You have a tough job, I know. I’ve read all the stuff about how you’re inundated with unsolicited manuscripts (try saying THAT after a snifter of Baileys), about how you’re fighting hard for your current list of published authors and about how the economic climate is making it so difficult right now for anybody trying to get a foot on the first rung of their writing career.
And I’ve watched enough episodes of ‘The Apprentice’ to appreciate that any kind of business deal, even in the publishing world (maybe especially in the publishing world, where trust plays such a key role) is only as good as the financial return it can realistically make.
So it’s a gamble. Particularly with a newbie – I mean debut author.
This new writer whose work you’re reading right now could so very easily turn out to be the lemon of the century. They could be a one trick pony, a one-hit wonder, even a plagiarist of the highest order who’s got you hooked, lined and sunk already with their clever use of language and their ingenious plot-lines.
Of course you could Google them. And their Facebook profile alone could ease your worried brow or else send you screaming for the hills. And if they have a Blog, so much easier. Unless their blog is a ‘name and shame’ shrine to all the rejection letters they receive from Agents, of course (you know *who* I mean). Which is just mental. (IMHO obvs. You might enjoy reading it.)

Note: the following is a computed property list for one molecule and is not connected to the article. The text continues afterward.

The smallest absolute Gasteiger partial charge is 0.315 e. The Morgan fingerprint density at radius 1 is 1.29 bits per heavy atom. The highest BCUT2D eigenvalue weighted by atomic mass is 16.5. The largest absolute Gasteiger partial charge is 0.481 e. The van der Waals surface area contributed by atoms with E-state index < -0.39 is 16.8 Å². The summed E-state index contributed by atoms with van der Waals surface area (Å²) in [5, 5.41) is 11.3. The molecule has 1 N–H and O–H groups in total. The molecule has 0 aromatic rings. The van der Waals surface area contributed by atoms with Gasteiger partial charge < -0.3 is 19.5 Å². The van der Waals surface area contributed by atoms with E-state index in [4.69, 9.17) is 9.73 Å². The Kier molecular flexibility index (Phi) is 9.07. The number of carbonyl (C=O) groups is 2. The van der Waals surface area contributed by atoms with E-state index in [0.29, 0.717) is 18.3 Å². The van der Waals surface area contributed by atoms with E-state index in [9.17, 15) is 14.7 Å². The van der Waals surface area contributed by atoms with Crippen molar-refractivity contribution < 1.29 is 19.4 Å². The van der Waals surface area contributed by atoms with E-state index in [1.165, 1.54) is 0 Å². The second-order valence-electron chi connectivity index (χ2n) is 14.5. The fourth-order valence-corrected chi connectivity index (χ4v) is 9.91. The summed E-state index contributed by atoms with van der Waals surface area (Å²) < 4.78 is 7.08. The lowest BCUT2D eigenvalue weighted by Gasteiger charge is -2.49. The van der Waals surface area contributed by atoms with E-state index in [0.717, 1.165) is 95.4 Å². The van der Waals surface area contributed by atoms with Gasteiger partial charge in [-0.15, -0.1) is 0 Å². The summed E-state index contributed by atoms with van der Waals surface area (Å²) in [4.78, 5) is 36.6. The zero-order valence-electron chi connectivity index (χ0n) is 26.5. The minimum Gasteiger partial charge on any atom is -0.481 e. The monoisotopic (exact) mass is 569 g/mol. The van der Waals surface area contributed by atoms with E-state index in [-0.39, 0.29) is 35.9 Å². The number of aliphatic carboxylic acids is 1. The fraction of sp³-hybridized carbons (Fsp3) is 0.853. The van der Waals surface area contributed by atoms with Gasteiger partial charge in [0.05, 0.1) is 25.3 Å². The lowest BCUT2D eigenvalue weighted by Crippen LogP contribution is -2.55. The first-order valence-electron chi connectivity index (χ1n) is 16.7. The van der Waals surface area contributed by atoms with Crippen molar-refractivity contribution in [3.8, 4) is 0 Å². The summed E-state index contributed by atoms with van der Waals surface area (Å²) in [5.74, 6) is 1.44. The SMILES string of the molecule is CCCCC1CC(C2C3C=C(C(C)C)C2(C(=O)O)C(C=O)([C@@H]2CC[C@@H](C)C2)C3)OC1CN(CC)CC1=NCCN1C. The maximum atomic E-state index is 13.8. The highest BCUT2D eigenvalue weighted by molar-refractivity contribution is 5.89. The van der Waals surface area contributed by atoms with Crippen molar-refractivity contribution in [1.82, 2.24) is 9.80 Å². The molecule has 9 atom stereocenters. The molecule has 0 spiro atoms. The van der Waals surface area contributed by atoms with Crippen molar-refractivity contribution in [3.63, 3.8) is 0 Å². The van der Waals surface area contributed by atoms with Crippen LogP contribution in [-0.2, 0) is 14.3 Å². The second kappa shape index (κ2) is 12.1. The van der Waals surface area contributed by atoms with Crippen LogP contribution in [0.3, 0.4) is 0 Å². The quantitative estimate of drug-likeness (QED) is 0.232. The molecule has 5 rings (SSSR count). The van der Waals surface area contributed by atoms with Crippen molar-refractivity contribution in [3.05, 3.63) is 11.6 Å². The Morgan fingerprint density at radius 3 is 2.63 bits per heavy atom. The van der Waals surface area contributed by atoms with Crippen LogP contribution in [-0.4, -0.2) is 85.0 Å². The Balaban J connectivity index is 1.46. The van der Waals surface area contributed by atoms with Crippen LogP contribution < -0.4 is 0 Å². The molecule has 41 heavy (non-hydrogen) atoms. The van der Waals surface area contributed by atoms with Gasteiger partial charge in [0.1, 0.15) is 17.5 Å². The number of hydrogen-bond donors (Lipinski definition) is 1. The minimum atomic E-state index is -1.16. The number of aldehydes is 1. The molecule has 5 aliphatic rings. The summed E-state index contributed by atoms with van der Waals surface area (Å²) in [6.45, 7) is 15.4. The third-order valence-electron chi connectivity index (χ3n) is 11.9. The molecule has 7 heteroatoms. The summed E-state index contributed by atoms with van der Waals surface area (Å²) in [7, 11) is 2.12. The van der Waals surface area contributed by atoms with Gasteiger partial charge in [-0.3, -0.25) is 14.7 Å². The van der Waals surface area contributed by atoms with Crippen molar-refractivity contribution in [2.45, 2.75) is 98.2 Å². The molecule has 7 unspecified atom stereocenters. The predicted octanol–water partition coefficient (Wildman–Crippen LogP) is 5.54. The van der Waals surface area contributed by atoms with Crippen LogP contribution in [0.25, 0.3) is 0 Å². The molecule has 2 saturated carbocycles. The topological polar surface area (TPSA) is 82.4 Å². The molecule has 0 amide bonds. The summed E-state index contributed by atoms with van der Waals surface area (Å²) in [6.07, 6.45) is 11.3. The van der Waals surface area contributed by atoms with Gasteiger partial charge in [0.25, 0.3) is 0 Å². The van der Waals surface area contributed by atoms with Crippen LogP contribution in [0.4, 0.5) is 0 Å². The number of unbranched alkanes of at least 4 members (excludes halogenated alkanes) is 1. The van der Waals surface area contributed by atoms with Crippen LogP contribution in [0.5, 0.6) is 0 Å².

This work you’re currently holding could be the endeavours of a writer who’s given up opportunities to accomplish success in all fields other than the one true vocation they dream of. The humour which shines brightly through the words you’re reading here, could be all the confidence that is left of this writer – rejections having taken their toll and reduced them to a small quivering mass of nerves. They might have endless ideas overflowing in their ‘to be written’ document file and they might have the bright, exciting beginnings of new books already started, which they’ve already quietly dismissed as a reject themselves – a death before life. A waste of time which they convince themselves they’d probably spend more wisely keeping a house clean and greedy mouths stuffed.
You know how much power you have, dear Agent? Do you know how monumental the tiniest glimmer of hope that you give to a writer can be? It’s the difference between light and dark to us – the flick of a switch. It’s easy to give up and not believe in ourselves when we haven’t achieved what we’ve known we always wanted to from aged 6. But it’s the hardest thing in the world to keep treading the same path wearing different heels and lipstick in the hope that one day we’ll turn a head.